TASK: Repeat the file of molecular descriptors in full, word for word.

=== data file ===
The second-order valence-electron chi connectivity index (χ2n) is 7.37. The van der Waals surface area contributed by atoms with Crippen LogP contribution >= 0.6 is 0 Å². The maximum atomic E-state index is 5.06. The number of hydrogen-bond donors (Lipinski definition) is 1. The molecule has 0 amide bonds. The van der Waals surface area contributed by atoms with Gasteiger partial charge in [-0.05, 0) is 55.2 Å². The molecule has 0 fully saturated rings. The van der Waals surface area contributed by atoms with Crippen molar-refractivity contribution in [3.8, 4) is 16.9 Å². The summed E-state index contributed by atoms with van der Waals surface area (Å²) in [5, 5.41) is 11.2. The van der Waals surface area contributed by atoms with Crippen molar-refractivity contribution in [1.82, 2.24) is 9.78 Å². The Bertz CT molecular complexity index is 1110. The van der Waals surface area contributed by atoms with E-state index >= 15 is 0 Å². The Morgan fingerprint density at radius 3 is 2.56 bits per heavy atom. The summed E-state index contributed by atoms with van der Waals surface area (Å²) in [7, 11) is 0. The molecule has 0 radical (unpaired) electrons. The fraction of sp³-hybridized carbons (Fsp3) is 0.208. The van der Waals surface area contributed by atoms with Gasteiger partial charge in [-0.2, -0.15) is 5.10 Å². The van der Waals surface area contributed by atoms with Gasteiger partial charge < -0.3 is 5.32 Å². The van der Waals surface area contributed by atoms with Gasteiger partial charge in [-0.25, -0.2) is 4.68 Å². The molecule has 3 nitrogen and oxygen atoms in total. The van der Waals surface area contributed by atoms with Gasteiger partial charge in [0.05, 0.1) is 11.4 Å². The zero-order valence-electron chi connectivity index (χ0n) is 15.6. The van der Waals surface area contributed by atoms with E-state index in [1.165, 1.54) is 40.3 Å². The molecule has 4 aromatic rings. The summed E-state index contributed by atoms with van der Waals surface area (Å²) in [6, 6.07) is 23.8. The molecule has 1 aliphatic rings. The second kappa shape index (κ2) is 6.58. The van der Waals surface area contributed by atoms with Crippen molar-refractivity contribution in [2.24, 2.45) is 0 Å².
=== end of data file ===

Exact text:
The second-order valence-electron chi connectivity index (χ2n) is 7.37. The van der Waals surface area contributed by atoms with Crippen LogP contribution >= 0.6 is 0 Å². The maximum atomic E-state index is 5.06. The number of hydrogen-bond donors (Lipinski definition) is 1. The molecule has 0 amide bonds. The van der Waals surface area contributed by atoms with Gasteiger partial charge in [-0.05, 0) is 55.2 Å². The molecule has 0 fully saturated rings. The van der Waals surface area contributed by atoms with Crippen molar-refractivity contribution in [3.8, 4) is 16.9 Å². The summed E-state index contributed by atoms with van der Waals surface area (Å²) in [5, 5.41) is 11.2. The van der Waals surface area contributed by atoms with Crippen molar-refractivity contribution in [1.82, 2.24) is 9.78 Å². The Bertz CT molecular complexity index is 1110. The van der Waals surface area contributed by atoms with E-state index >= 15 is 0 Å². The Morgan fingerprint density at radius 3 is 2.56 bits per heavy atom. The summed E-state index contributed by atoms with van der Waals surface area (Å²) in [7, 11) is 0. The molecule has 0 radical (unpaired) electrons. The fraction of sp³-hybridized carbons (Fsp3) is 0.208. The van der Waals surface area contributed by atoms with Gasteiger partial charge in [-0.2, -0.15) is 5.10 Å². The van der Waals surface area contributed by atoms with Gasteiger partial charge < -0.3 is 5.32 Å². The van der Waals surface area contributed by atoms with Gasteiger partial charge in [-0.25, -0.2) is 4.68 Å². The molecule has 3 nitrogen and oxygen atoms in total. The van der Waals surface area contributed by atoms with Gasteiger partial charge in [0.05, 0.1) is 11.4 Å². The zero-order valence-electron chi connectivity index (χ0n) is 15.6. The van der Waals surface area contributed by atoms with E-state index in [1.165, 1.54) is 40.3 Å². The molecule has 4 aromatic rings. The summed E-state index contributed by atoms with van der Waals surface area (Å²) in [6, 6.07) is 23.8. The molecule has 1 aliphatic rings. The second kappa shape index (κ2) is 6.58. The van der Waals surface area contributed by atoms with Crippen molar-refractivity contribution in [2.24, 2.45) is 0 Å².